Spanish Audiences Will Pay for Laughing at Comedians

Facial Biometrics

Facial recognition is just one of the biometrics being used to measure the quality of entertainment. A new wristband called Lightwave uses invisible biometric readings to tell DJs how much fun their audience is having at a rave.

Comedy clubs in Spain are starting to install facial recognition systems so that they can charge audience members by the laugh, according to the BBC’s Jane Wakefield.

It started as a response to tax increases on theater tickets, which depressed attendance. The Teatreneu club decided to team up with ad agency The Cyranos McCann to come up with the biometric system, and they soon were installing face-scanning tablets on the backs of the club’s seats. The tablets use software that recognizes when audience members are smiling and laughing, and the club charges 0.30 euros per laugh, capping the surcharge at 24 euros.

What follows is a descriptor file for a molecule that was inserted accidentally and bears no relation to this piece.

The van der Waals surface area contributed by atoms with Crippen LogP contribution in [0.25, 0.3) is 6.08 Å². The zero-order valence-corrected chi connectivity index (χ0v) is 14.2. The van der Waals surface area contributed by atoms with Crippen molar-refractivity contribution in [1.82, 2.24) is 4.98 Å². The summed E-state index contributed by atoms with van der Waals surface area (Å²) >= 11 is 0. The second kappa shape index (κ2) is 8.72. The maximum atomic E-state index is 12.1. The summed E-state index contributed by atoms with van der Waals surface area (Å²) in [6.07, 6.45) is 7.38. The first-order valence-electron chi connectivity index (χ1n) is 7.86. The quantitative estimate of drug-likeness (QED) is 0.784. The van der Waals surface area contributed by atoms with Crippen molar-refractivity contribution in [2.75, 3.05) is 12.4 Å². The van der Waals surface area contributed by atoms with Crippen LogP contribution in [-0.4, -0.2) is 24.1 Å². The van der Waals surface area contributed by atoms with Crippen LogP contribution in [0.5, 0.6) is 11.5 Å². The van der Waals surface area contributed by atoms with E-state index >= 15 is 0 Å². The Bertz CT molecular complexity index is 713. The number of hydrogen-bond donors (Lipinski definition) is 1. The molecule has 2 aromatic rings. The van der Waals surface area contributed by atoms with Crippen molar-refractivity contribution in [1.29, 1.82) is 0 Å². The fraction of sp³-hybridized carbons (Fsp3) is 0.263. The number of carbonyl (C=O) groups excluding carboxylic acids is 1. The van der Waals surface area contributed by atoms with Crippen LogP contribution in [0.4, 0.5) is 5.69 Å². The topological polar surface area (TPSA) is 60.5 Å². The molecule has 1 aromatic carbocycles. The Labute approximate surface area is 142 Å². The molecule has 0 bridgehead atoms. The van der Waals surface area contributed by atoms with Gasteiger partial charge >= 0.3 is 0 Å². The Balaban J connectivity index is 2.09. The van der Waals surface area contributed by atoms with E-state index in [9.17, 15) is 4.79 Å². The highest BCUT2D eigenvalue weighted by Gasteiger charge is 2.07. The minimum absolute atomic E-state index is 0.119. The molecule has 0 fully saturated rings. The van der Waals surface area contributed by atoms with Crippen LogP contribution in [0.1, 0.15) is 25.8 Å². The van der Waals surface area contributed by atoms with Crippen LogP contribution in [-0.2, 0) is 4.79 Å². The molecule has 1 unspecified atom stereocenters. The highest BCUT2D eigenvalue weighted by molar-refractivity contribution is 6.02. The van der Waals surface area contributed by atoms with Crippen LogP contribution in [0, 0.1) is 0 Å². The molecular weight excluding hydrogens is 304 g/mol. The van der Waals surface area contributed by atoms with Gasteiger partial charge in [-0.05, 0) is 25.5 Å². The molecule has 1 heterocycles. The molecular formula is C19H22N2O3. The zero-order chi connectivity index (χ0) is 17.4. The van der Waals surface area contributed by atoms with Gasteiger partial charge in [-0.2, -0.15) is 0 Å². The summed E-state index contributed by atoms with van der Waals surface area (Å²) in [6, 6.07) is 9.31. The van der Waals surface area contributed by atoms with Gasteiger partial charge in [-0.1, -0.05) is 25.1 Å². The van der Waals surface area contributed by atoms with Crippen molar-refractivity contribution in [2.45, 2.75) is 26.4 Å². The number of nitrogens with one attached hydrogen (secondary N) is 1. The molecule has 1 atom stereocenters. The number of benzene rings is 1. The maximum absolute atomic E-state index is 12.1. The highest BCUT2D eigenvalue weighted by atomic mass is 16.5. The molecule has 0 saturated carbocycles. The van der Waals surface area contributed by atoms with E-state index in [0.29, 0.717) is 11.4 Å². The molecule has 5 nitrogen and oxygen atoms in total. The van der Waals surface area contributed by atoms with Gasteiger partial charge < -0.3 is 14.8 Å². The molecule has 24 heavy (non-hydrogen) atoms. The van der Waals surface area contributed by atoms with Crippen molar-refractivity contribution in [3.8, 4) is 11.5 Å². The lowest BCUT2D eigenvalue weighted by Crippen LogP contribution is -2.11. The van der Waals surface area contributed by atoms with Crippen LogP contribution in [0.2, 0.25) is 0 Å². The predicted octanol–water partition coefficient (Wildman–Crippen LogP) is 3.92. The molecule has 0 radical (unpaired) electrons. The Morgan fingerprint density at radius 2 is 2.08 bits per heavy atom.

It isn’t clear exactly how the practice has affected attendance, but the club is reporting positive results in terms of increased ticket prices, and other comedy clubs in the country are starting to follow suit. It’s questionable what kind of effect this practice will have in the long term – will performers want to go on stage at a venue where the audience has a financial incentive not to laugh? Or will they be offered a share in profits if they really kill? Will audiences perceive it as a tax on their fun, or as a break when shows are bad? It’s too early to say, but what is clear is that biometric technologies’ growing integration into everyday social life and entertainment is no joke.

October 28, 2014 – by Alex Perala